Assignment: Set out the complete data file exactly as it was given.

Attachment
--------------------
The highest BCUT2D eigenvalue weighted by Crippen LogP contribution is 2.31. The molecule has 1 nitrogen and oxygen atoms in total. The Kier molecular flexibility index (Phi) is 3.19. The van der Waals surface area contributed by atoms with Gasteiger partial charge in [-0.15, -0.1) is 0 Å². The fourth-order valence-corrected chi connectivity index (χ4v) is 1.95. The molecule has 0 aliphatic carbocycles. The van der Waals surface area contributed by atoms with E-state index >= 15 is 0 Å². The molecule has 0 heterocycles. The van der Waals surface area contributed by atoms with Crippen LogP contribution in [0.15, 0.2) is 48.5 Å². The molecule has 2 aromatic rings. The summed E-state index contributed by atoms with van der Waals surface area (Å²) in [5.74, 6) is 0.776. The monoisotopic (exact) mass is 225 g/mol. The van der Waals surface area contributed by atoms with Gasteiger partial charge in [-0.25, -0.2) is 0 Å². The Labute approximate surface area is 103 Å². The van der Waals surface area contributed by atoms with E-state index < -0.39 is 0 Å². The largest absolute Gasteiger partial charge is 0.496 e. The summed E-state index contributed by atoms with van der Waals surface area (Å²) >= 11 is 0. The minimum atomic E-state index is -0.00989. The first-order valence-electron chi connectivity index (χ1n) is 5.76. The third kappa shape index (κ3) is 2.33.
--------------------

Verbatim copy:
The highest BCUT2D eigenvalue weighted by Crippen LogP contribution is 2.31. The molecule has 1 nitrogen and oxygen atoms in total. The Kier molecular flexibility index (Phi) is 3.19. The van der Waals surface area contributed by atoms with Gasteiger partial charge in [-0.15, -0.1) is 0 Å². The fourth-order valence-corrected chi connectivity index (χ4v) is 1.95. The molecule has 0 aliphatic carbocycles. The van der Waals surface area contributed by atoms with E-state index >= 15 is 0 Å². The molecule has 0 heterocycles. The van der Waals surface area contributed by atoms with Crippen LogP contribution in [0.15, 0.2) is 48.5 Å². The molecule has 2 aromatic rings. The summed E-state index contributed by atoms with van der Waals surface area (Å²) in [5.74, 6) is 0.776. The monoisotopic (exact) mass is 225 g/mol. The van der Waals surface area contributed by atoms with Gasteiger partial charge in [-0.25, -0.2) is 0 Å². The Labute approximate surface area is 103 Å². The van der Waals surface area contributed by atoms with E-state index < -0.39 is 0 Å². The largest absolute Gasteiger partial charge is 0.496 e. The summed E-state index contributed by atoms with van der Waals surface area (Å²) >= 11 is 0. The minimum atomic E-state index is -0.00989. The first-order valence-electron chi connectivity index (χ1n) is 5.76. The third kappa shape index (κ3) is 2.33.